June 15, 2020-Did you know that it’s easier to come up with twenty ideas than it is to think of ten? Let me explain. If you’re thinking of ideas for storylines for your novel and you can’t think of ten ideas, then you’re putting way too much pressure on yourself. Perfection is the enemy of ideas. Stop stopping yourself and go ahead and write down those terrible ideas! How does this help?
1) It forces you to get uncomfortable. The bad ideas never have to see the light of day, so don’t worry about them coming to fruition, just get the ideas down on paper. Your brain will scream, NO! THIS IS A TERRIBLE IDEA! YOU’RE GOING TO EMBARRASS YOURSELF! Who cares, write it down.
2) A great idea will come from bad ones. The more bad ideas you write down, the better! Once we get the bad ones out of the way, there’s more room for the good ones. Sometimes we just need to get out of our own heads and stop overthinking. Here’s a terrible idea-Snow White and the Seven Sins.
3)You’ll take action. So, you’ve written down your ideas (good and bad), and now what you need to do is write down the first steps to take. Do this for ALL of your ideas, even the bad ones. Snow White and the Seven Sins: Step 1-Research what the seven sins are and leave it at that. Move on to the next idea and next step.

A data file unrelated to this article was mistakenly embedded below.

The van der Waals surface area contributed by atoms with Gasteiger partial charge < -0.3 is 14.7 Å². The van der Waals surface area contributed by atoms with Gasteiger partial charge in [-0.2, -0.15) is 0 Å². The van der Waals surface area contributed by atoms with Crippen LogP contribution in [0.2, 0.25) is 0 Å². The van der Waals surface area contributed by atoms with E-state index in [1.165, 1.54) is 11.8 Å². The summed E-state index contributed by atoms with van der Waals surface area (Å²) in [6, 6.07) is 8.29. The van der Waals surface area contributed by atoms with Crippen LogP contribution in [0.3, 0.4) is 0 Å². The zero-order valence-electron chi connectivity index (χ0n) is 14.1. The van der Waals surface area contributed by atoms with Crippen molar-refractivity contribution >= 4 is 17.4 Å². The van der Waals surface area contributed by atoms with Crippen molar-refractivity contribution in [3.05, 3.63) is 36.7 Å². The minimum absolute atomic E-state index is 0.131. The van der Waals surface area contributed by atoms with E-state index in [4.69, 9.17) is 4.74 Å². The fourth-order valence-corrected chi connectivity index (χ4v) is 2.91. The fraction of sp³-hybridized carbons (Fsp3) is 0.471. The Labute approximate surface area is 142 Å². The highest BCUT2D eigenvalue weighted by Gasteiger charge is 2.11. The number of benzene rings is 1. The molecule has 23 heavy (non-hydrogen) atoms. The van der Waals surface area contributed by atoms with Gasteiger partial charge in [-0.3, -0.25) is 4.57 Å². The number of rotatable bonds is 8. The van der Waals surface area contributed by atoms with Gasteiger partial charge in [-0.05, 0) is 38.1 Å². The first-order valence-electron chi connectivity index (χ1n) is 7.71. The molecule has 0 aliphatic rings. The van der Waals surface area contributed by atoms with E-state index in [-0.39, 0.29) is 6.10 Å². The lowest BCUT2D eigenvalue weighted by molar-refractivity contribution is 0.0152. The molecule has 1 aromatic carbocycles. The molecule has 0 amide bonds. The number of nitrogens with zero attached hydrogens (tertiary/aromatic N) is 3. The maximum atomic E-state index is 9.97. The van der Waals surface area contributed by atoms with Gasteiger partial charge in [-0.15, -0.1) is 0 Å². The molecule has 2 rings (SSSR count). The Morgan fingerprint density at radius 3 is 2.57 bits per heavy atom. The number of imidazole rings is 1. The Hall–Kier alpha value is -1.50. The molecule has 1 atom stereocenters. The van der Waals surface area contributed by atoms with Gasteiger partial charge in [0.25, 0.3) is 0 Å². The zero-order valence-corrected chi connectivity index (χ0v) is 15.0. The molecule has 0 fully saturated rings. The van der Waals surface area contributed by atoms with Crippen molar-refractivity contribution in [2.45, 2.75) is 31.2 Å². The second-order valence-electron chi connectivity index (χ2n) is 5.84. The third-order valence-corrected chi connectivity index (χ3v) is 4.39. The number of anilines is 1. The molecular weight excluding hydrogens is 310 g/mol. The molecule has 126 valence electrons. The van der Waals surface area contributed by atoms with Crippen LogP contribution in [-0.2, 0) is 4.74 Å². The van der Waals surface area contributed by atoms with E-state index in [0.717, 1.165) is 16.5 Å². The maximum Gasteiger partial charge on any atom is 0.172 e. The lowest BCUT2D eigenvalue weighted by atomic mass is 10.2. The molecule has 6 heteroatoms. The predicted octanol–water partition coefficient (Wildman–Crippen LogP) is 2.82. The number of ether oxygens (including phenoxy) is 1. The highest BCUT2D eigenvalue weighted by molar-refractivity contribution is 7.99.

This method of idea generation has led me to some of the best ideas I’ve ever had and I know it will work for you too. Happy writing, X LLB
March 1, 2019– I was boarding a flight in Toronto recently, and while we were getting on the plane, I overheard a woman and her son talking about a book. Of course, I’m always interested in book recommendations, so I continued to eavesdrop. The young man said quietly to his mother, “This book is amazing, it’s easy, straightforward, and I think this will work for what I’m trying to accomplish!” The book that he had in hand was titled, Mini Habits: Smaller Habits, Bigger Results. I headed to my seat and took out my phone because the boy had piqued my curiosity. Of course, I had no idea what he was trying to accomplish in his life, but I thought the book sounded intriguing and he sure seemed to believe in it!
I looked up the book jacket info on Amazon and read some of the reviews; they were pretty impressive. I downloaded the audio version and plugged in while we waited on the tarmac. The book, in a nutshell, is about how most of our behaviour happens on autopilot and if we set small goals such as a single push up, once we’re in position, we’ll always do more. Eventually, these small goals will become habits, and we will operate from a place of automation instead of force. So, how can mini habits change your writing life? I’m so glad you asked!